I watched this roundtable discussion today and I gotta say, I was almost embarassed to call myself female. Where do they get these ladies? Corporate boardrooms? It was like listening to the white male conservative whose tie is so tight, it has cut off circulation to his heart (thought I was gonna say brain, didn't ya?). Sigh. Anyway, given I'm Nina, given I'm Irish and a mix of other hot-blooded, feisty ethnicities, and given I'm, well, me, I had to respond. The topic was on The Flexibility for Low Income Workers, corporations who are providing flexibility for low income workers. Never mind I think it's a grave grave sin (for lack of a better word) for a society to even HAVE that term, "low wage worker", I was also fired up and thus vocally opining (at first to the television and Mr. Nina until I got my butt in front of the computer and put down my thoughts and emotions into e-mail) when I saw the complete aloofness, the complete lack of awareness of the real problems plaguing today's low income worker (not to mention workers in general) and the ugly side of blaming the victim.
Read and comment if you so desire. I will post if/when I receive a response.
I watched the show today. First let me begin by stating that it is indeed wonderful to see women engage in political and social dialogue. It inspires me. Most particularly of interest to me was the piece on Flexibility for Low Income Workers. Most disturbing and thus frustrating to me was the comment made that, in short, blamed the victim by stating, to paraphrase, "One must make better choices. For example, if one cannot afford children, do not have them."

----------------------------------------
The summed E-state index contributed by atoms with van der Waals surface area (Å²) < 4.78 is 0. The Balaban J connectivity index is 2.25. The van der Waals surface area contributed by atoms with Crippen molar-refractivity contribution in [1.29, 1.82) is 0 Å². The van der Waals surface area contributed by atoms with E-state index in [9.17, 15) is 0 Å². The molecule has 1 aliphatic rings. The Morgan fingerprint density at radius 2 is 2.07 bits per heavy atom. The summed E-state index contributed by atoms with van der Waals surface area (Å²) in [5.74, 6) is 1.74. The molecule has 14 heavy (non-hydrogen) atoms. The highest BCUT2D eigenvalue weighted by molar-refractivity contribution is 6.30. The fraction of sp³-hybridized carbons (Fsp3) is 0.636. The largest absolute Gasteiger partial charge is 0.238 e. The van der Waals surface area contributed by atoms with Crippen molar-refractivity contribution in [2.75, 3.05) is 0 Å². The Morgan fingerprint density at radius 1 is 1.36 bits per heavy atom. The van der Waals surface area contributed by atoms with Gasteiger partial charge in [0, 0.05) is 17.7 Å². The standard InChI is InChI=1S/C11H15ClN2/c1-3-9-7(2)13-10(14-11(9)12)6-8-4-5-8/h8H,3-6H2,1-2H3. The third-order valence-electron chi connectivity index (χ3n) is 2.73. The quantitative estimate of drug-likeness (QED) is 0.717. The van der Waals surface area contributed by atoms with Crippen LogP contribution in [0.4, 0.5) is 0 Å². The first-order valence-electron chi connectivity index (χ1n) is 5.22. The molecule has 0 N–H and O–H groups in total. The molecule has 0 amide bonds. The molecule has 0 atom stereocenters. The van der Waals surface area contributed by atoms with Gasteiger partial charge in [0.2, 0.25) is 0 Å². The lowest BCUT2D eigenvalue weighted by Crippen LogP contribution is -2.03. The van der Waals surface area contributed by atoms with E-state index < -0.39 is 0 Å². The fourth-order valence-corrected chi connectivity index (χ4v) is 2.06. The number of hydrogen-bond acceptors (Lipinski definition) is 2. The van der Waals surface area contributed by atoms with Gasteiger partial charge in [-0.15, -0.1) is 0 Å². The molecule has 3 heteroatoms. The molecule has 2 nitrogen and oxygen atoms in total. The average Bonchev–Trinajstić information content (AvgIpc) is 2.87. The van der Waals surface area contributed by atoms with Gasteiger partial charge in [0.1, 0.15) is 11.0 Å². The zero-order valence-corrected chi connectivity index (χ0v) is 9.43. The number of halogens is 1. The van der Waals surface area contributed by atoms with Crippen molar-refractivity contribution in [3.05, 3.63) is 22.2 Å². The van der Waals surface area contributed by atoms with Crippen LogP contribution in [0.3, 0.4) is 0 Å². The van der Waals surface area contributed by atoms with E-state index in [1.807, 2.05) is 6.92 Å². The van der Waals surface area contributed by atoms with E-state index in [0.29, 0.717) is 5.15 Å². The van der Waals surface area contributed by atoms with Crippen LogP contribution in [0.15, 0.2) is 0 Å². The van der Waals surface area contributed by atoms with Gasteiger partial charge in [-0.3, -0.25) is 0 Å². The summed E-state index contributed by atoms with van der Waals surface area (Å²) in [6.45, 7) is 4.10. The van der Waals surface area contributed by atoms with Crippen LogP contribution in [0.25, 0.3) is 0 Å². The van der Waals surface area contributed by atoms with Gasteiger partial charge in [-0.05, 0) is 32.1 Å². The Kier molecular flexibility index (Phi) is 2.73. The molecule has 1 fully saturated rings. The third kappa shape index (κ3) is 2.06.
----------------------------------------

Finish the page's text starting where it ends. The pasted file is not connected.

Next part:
I have many things to say to that point. But let me start by saying that it is my vision that one day we see commentary that states: "Let us create a System where there is no low income worker. Let us create a System whereby every worker is paid a living wage." For indeed, it is my belief, a belief I believe we can all embrace, especially as women, that every person has the right to housing, clothing, food, running water, education and health care and that income have no bearing on any of these. I realize that goes contrary to our out-of-control capitalistic, rugged individualistic, white bread Protestant psyches. However, that can be changed when one tunes inward and focuses on love. On fairness. On freedom. On peace. All of those things which, when put to the average American, would be greatly supported.